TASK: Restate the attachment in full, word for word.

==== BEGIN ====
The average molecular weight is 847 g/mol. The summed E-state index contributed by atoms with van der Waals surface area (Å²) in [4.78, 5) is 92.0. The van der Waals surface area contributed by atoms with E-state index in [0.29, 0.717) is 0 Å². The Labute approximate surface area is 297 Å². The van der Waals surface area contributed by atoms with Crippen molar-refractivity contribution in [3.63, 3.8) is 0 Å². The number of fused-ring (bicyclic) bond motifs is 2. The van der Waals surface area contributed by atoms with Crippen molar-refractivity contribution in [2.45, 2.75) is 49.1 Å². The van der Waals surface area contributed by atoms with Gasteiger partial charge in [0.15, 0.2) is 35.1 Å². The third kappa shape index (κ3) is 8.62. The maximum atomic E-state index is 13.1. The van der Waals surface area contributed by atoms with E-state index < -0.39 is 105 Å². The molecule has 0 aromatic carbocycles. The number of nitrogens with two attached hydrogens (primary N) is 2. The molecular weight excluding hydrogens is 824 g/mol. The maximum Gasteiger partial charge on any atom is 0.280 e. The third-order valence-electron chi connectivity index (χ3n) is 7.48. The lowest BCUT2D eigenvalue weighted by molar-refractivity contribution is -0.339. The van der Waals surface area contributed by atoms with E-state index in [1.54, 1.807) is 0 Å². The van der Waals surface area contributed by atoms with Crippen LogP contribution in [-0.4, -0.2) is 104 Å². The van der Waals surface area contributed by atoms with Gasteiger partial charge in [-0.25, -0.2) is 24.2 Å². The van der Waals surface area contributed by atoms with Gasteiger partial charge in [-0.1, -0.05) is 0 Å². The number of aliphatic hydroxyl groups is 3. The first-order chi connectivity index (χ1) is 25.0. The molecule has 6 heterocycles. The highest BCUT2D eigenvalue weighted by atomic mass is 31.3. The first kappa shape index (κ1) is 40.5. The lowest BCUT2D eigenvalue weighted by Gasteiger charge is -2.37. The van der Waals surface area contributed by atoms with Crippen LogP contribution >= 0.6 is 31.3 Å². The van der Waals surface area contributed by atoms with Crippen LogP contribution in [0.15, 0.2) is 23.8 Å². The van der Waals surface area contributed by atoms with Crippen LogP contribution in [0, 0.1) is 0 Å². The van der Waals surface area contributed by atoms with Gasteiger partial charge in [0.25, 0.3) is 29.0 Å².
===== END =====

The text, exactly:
The average molecular weight is 847 g/mol. The summed E-state index contributed by atoms with van der Waals surface area (Å²) in [4.78, 5) is 92.0. The van der Waals surface area contributed by atoms with E-state index in [0.29, 0.717) is 0 Å². The Labute approximate surface area is 297 Å². The van der Waals surface area contributed by atoms with Crippen molar-refractivity contribution in [3.63, 3.8) is 0 Å². The number of fused-ring (bicyclic) bond motifs is 2. The van der Waals surface area contributed by atoms with Crippen molar-refractivity contribution in [2.45, 2.75) is 49.1 Å². The van der Waals surface area contributed by atoms with Gasteiger partial charge in [0.15, 0.2) is 35.1 Å². The third kappa shape index (κ3) is 8.62. The maximum atomic E-state index is 13.1. The van der Waals surface area contributed by atoms with E-state index < -0.39 is 105 Å². The molecule has 0 aromatic carbocycles. The number of nitrogens with two attached hydrogens (primary N) is 2. The molecular weight excluding hydrogens is 824 g/mol. The maximum Gasteiger partial charge on any atom is 0.280 e. The third-order valence-electron chi connectivity index (χ3n) is 7.48. The lowest BCUT2D eigenvalue weighted by molar-refractivity contribution is -0.339. The van der Waals surface area contributed by atoms with E-state index in [1.54, 1.807) is 0 Å². The van der Waals surface area contributed by atoms with Crippen LogP contribution in [-0.4, -0.2) is 104 Å². The van der Waals surface area contributed by atoms with Gasteiger partial charge in [-0.25, -0.2) is 24.2 Å². The van der Waals surface area contributed by atoms with Gasteiger partial charge in [-0.1, -0.05) is 0 Å². The number of aliphatic hydroxyl groups is 3. The first-order chi connectivity index (χ1) is 25.0. The molecule has 6 heterocycles. The highest BCUT2D eigenvalue weighted by atomic mass is 31.3. The first kappa shape index (κ1) is 40.5. The lowest BCUT2D eigenvalue weighted by Gasteiger charge is -2.37. The van der Waals surface area contributed by atoms with Crippen LogP contribution >= 0.6 is 31.3 Å². The van der Waals surface area contributed by atoms with Crippen LogP contribution in [0.15, 0.2) is 23.8 Å². The van der Waals surface area contributed by atoms with Crippen LogP contribution in [0, 0.1) is 0 Å². The van der Waals surface area contributed by atoms with Gasteiger partial charge in [0.25, 0.3) is 29.0 Å².